Budget Includes Retiree Pharmacy Benefit – But How Long Can the State Support the Cost?

Maryland’s Democratic and Republican lawmakers alike are committed to passing legislation this year that will restore a prescription drug benefit program for retired state workers, but the hard work of crafting legislation is only just beginning.

Del. Eric Bromwell (D-Baltimore County), vice chairman of the Economic Matters Committee, has introduced legislation in the House of Delegates that would keep the state’s existing prescription drug benefits in place indefinitely. The bill has 56 cosponsors, nearly 40 percent of them Republicans, and Bromwell said five more lawmakers asked Tuesday morning if they could also sign on to the bill.

Across the hall, Sen. Katherine A. Klausmeier (D-Baltimore County) is expected to introduce a bill Wednesday that is sponsored by all 47 members of the chamber. Her legislation also seeks to revert state law back to where it was before the pension reform changes.

But there’s a serious question about the impact on the state’s bottom line.

“How this is all going to play out, I don’t know,” Klausmeier said of the challenge legislators now face in helping retirees, while also managing the state’s future pension and benefit liabilities, a figure that’s in the billions of dollars overall. “… It’s got to be very thoughtful. We’ve all got to sit down together.”

Bromwell’s bill was introduced last week, but a fiscal and policy analysis has not yet been released.

Figuring out how to sustainably pay for the program into the future is going to be difficult, Bromwell acknowledged.

The program was already viewed as unsustainable in 2011, when lawmakers in Annapolis passed a pension reform package that would shift retirees from the state’s prescription benefit plan to Medicare for Medicare-eligible retirees by July 2019, intended to coincide with the closure of the “donut hole” coverage gap in Medicare Part D. The reform of retiree health care was a critical part of overall pension reform, helping to reduce a portion of Maryland’s post-employment benefits liability by half, from $16 billion to roughly $8 billion.

Things got complicated in 2018 when federal lawmakers made a move that closed the donut hole six months earlier than expected. Proposals that would have extended the state’s coverage beyond the donut hole closure failed to gain support in the General Assembly last year and lawmakers ultimately ended up accelerating the shift to Medicare for retirees to match the federal reform.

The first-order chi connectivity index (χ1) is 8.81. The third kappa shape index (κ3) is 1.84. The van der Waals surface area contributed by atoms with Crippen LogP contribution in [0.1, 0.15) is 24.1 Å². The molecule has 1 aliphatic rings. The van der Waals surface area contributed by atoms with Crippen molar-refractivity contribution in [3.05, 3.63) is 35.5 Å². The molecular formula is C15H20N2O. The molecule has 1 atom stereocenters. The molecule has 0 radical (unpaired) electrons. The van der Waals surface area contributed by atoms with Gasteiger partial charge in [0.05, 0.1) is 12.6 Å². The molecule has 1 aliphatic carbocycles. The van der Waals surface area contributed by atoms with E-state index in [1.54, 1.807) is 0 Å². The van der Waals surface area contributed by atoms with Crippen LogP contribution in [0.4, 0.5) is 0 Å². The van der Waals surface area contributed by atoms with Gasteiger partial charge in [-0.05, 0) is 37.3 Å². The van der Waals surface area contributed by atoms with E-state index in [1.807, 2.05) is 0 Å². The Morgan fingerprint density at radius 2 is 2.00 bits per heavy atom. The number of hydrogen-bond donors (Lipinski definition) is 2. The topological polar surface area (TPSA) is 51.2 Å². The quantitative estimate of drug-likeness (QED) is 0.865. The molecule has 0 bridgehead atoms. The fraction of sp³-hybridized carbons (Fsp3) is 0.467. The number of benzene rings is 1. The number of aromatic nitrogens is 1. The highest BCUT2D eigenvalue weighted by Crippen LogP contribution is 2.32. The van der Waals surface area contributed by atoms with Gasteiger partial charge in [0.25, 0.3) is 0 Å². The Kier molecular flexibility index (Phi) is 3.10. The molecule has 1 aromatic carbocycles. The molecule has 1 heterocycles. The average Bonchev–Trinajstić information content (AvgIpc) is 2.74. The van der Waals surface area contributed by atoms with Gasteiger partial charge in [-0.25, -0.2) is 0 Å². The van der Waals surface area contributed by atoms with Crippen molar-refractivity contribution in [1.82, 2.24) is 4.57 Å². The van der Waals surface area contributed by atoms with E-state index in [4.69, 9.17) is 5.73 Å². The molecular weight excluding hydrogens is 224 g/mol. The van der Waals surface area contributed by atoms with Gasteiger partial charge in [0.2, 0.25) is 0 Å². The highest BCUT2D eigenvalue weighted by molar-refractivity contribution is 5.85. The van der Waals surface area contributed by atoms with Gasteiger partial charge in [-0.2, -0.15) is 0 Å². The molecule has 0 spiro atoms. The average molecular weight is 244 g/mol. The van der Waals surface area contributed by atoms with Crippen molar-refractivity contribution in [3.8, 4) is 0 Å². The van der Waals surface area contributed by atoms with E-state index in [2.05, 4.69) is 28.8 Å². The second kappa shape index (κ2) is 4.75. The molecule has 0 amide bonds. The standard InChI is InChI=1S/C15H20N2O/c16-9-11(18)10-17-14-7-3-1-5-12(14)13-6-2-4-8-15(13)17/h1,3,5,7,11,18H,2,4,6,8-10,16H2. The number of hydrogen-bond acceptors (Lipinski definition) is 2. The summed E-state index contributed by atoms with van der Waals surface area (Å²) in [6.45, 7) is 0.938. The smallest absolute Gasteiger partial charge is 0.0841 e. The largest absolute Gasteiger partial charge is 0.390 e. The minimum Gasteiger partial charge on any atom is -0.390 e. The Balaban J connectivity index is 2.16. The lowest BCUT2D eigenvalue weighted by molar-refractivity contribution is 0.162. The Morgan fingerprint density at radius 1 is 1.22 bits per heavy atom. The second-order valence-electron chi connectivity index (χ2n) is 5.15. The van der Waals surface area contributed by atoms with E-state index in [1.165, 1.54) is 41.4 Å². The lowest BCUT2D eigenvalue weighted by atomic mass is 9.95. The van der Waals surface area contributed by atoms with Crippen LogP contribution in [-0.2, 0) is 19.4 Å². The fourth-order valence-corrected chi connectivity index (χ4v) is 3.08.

But many of the state’s retired workers were blindsided by the shift. After the vote for pension reform in 2011, retirees said they didn’t receive notice about the planned future changes to their benefits, and the accelerations at both the state and federal level left them with only months to adjust to a Medicare plan that increased costs for many retirees, according to a lawsuit pending in U.S. District Court.

Ultimately, a judge ordered that the state must maintain the retiree benefits while the case is pending.

At a fiscal briefing for the legislative budget committees Monday, lawmakers were told that the money was not explicitly detailed in the governor’s proposed budget plan.

But in an interview with Maryland Matters on Tuesday morning, Deputy Budget Secretary Marc Nicole said the funding is in the budget to continue with retiree pharmacy benefits in the same way they were funded last year. The allocation is not particularly noticeable, evident only as a non-decrease in the line-item expenditure for pharmacy benefits in Appendix O of a budget highlights book; if the cancellation of the benefit had been included in the governor’s budget, that allocation would have been expected to decrease.

On Monday, David C. Romans, fiscal and policy coordinator for the Department of Legislative Service’s Office of Policy Analysis, said it would cost about $120 million annually to maintain the pharmacy benefit for retirees.

Keeping the program also adds about $10 billion to the state’s benefits liability, which is factored into things like the state’s bond rating.

A group of retired state workers impacted by the potential shift off of the state plan are expected to be in Annapolis on Wednesday advocating for a permanent restoration of the program. The lawsuit filed by retired state employees had argued that changes made to their prescription drug benefits long after their employment were an unconstitutional violation of their property rights, among other infringements. The lawsuit remains pending.

Bromwell said lawmakers will seek to more completely address the issue this year through the budget or by legislation. The prescription drug benefit program’s cost could be decreased by legislative efforts to reign in prescription drug prices, but that likely won’t generate enough savings to avoid a difficult discussion about funding for the post-retirement benefits, he said.

Bromwell avoided pointing fingers Tuesday about what went wrong and instead focused on finding a solution.

“Sometimes we make mistakes, and I think we made a mistake on that,” he said. “And I’m committed to fixing it.”

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